Most people living in the United States know little about the International Workers’ Day of May Day. For many others there is an assumption that it is a holiday celebrated in state communist countries like Cuba or the former Soviet Union. Most Americans don’t realize that May Day has its origins here in this country and is as “American” as baseball and apple pie, and stemmed from the pre-Christian holiday of Beltane, a celebration of rebirth and fertility.
Recently, the US Senate voted on a bipartisan basis to rescind the Authorization for the Use of Military Force (AUMF) in Iraq. President Biden, who voted for that AUMF in 2003, has said he will sign it if it gets to his desk.
Following are excerpts from an article published on April 11, 1968, in WW newspaper, by Workers World Party founding Chairperson Sam Marcy, a week after the assassination of the Rev. Martin Luther King Jr., in Memphis, Tennessee.
“I’m mad as hell and I’m not going to take it anymore.”
So screamed the character Howard Beale in the 1976 movie “Network,” a prescient commentary on the corporate capture and slow suffocation of America. Howard was a prime-time news anchor who’d had enough.
In a lively and insightful roundtable discussion, Ralph hosts former Marine company commander, Matthew Hoh, who when not deployed also worked in the Pentagon and the State Department, and independent and unembedded Iraq war correspondent, Dahr Jamail. They mark the twentieth anniversary of the U.S. invasion of Iraq and discuss the consequences of that misbegotten and illegal war. Plus, we hear a clip from Ralph’s and Patti Smith’s antiwar concert tour conducted in 2005. Continue reading →
In a jam-packed program full of abundant insight, Ralph first welcomes back Dahr Jamail to discuss his work We Are the Middle of Forever: Indigenous Voices from Turtle Island on the Changing Earth about what we can learn from indigenous people who have survived incredible disruptions to the climate to their families and to their way of life.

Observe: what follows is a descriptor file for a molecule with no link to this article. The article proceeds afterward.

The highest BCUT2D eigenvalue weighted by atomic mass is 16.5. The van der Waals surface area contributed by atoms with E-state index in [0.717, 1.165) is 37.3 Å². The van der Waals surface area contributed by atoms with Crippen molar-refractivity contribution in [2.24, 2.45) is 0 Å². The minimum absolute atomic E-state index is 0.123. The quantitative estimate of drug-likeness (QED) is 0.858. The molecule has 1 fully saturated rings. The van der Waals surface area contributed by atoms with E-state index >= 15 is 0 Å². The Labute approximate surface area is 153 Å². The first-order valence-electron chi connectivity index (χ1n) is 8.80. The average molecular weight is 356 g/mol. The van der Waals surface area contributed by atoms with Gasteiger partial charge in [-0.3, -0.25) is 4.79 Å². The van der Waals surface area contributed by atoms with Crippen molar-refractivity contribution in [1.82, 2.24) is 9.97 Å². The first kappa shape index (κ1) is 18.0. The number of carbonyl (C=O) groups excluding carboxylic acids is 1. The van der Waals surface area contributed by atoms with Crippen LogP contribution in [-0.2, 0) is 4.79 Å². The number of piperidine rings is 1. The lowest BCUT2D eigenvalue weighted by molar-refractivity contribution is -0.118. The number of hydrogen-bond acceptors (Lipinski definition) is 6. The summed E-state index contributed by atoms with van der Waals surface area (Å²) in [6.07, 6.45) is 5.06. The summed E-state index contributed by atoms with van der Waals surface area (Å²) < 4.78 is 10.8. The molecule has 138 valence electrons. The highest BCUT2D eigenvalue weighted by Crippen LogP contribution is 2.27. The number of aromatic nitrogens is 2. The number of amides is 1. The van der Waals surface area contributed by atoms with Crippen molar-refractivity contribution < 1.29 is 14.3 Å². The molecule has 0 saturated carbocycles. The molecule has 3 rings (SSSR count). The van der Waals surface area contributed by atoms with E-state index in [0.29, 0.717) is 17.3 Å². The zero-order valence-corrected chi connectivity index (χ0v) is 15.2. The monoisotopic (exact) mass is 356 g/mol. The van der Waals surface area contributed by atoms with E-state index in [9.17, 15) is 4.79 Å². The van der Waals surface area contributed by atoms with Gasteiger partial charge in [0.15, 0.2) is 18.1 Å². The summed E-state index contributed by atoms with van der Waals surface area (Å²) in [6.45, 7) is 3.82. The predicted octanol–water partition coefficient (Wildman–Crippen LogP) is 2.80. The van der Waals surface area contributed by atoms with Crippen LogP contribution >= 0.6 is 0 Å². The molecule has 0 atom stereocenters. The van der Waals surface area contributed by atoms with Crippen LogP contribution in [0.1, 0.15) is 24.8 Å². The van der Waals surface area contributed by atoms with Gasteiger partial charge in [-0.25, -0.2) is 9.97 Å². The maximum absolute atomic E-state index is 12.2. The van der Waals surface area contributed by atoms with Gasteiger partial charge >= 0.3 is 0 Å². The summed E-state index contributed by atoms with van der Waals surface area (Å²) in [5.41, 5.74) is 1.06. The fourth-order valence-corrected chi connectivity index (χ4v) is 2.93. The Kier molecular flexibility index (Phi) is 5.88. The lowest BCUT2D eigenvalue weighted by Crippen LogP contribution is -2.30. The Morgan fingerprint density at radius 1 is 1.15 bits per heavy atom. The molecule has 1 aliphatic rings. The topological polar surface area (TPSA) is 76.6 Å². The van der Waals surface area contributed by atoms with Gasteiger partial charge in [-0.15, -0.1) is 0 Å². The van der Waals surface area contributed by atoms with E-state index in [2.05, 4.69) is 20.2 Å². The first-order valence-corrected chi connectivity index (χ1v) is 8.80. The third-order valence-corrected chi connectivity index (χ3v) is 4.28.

Abby Martin speaks with journalist Vincent Bevins about the hidden CIA mass murder in Indonesia, which created the model for US extermination campaigns against communists in 22 countries during the Cold War.
The Communist Manifesto was a short but world-changing text that, despite being written in 1848, is a vital read for anyone who wants a better and more equal society. Brian Becker discusses the importance of the book, the historical context, and what it brought to the world.
When we conceptualize the power that maintains capitalism, violence and ideology readily come to mind. Despite the vast inequality, grotesque exploitation, contempt for life and the environment, chronic instability and the rebellions that repeatedly arise and sometimes take power, capitalism seems firmer in the saddle than ever, spreading its suffocating tentacles to virtually every place on Earth.
Economists Radhika Desai and Michael Hudson explain the end of the British empire’s sterling area with the rise of the US dollar system, its central role in imperialism, and why it ultimately failed to accomplish Washington’s hegemonic goals.
“It’s incredible the extent to which people still fantasize about a nuclear war in one part of the globe as if the scientists haven’t told us it impacts the entire Earth and the cloud of dust renders agriculture impossible and everybody starves and the living envy the dead.” — David Swanson.
The Monroe Doctrine was and is a justification for actions, some good, some indifferent, but the overwhelming bulk reprehensible. The Monroe Doctrine remains in place, both explicitly and dressed up in novel language. Additional doctrines have been built on its foundations. Here are the words of the Monroe Doctrine, as carefully selected from President James Monroe’s State of the Union Address 200 years ago on December 2, 1823: Continue reading →
“One day we must ask the question, “Why are there forty million poor people in America?” And when you begin to ask that question, you’re raising a question about the economic system, about a broader distribution of wealth. When you ask that question, you begin to question the capitalistic economy.” — Martin Luther King, Jr., “Where Do We Go From Here?” Aug. 16, 1967